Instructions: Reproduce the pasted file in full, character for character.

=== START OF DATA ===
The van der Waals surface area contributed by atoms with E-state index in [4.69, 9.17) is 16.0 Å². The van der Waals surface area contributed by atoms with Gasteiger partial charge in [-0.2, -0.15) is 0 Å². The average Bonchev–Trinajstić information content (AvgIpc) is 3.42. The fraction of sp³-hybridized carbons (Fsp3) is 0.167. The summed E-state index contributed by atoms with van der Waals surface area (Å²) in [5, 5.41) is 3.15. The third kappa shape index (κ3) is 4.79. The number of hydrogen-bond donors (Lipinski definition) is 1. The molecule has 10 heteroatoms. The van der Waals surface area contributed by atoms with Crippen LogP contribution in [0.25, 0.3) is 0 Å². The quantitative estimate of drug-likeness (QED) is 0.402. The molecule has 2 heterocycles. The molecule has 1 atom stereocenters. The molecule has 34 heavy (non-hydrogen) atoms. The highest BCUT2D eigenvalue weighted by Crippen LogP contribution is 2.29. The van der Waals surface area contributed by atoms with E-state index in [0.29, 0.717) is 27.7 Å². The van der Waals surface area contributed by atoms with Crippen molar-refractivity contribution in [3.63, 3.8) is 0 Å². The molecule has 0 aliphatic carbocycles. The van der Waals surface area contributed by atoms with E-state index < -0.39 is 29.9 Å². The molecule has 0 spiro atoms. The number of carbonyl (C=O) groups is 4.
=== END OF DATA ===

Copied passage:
The van der Waals surface area contributed by atoms with E-state index in [4.69, 9.17) is 16.0 Å². The van der Waals surface area contributed by atoms with Gasteiger partial charge in [-0.2, -0.15) is 0 Å². The average Bonchev–Trinajstić information content (AvgIpc) is 3.42. The fraction of sp³-hybridized carbons (Fsp3) is 0.167. The summed E-state index contributed by atoms with van der Waals surface area (Å²) in [5, 5.41) is 3.15. The third kappa shape index (κ3) is 4.79. The number of hydrogen-bond donors (Lipinski definition) is 1. The molecule has 10 heteroatoms. The van der Waals surface area contributed by atoms with Crippen LogP contribution in [0.25, 0.3) is 0 Å². The quantitative estimate of drug-likeness (QED) is 0.402. The molecule has 2 heterocycles. The molecule has 1 atom stereocenters. The molecule has 34 heavy (non-hydrogen) atoms. The highest BCUT2D eigenvalue weighted by Crippen LogP contribution is 2.29. The van der Waals surface area contributed by atoms with E-state index in [0.29, 0.717) is 27.7 Å². The van der Waals surface area contributed by atoms with Crippen molar-refractivity contribution in [3.63, 3.8) is 0 Å². The molecule has 0 aliphatic carbocycles. The van der Waals surface area contributed by atoms with E-state index < -0.39 is 29.9 Å². The molecule has 0 spiro atoms. The number of carbonyl (C=O) groups is 4.